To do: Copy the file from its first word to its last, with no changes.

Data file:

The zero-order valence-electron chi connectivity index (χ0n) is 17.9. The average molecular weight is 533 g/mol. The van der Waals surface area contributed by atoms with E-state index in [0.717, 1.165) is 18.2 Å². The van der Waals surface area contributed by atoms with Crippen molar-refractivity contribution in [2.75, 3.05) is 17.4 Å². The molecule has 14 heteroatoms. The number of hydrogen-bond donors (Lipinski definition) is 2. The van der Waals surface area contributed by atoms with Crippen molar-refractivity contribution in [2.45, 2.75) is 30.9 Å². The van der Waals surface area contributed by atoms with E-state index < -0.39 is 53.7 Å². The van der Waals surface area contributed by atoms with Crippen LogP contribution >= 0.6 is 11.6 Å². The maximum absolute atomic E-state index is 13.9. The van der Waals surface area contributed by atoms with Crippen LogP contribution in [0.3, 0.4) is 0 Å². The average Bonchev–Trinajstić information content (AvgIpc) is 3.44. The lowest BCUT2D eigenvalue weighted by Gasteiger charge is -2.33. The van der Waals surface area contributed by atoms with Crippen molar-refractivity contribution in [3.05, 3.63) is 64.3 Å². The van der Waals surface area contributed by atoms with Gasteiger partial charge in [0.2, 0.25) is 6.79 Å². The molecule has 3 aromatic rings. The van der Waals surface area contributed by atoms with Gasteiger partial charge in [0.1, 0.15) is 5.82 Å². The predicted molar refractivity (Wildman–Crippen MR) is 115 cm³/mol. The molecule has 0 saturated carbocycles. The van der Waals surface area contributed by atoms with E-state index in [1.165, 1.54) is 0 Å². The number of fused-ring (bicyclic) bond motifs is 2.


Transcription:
The zero-order valence-electron chi connectivity index (χ0n) is 17.9. The average molecular weight is 533 g/mol. The van der Waals surface area contributed by atoms with E-state index in [0.717, 1.165) is 18.2 Å². The van der Waals surface area contributed by atoms with Crippen molar-refractivity contribution in [2.75, 3.05) is 17.4 Å². The molecule has 14 heteroatoms. The number of hydrogen-bond donors (Lipinski definition) is 2. The van der Waals surface area contributed by atoms with Crippen molar-refractivity contribution in [2.45, 2.75) is 30.9 Å². The van der Waals surface area contributed by atoms with E-state index < -0.39 is 53.7 Å². The van der Waals surface area contributed by atoms with Crippen LogP contribution >= 0.6 is 11.6 Å². The maximum absolute atomic E-state index is 13.9. The van der Waals surface area contributed by atoms with Crippen LogP contribution in [0.3, 0.4) is 0 Å². The average Bonchev–Trinajstić information content (AvgIpc) is 3.44. The lowest BCUT2D eigenvalue weighted by Gasteiger charge is -2.33. The van der Waals surface area contributed by atoms with Crippen molar-refractivity contribution in [3.05, 3.63) is 64.3 Å². The van der Waals surface area contributed by atoms with Gasteiger partial charge in [0.2, 0.25) is 6.79 Å². The molecule has 3 aromatic rings. The van der Waals surface area contributed by atoms with Gasteiger partial charge in [0.1, 0.15) is 5.82 Å². The predicted molar refractivity (Wildman–Crippen MR) is 115 cm³/mol. The molecule has 0 saturated carbocycles. The van der Waals surface area contributed by atoms with E-state index in [1.165, 1.54) is 0 Å². The number of fused-ring (bicyclic) bond motifs is 2.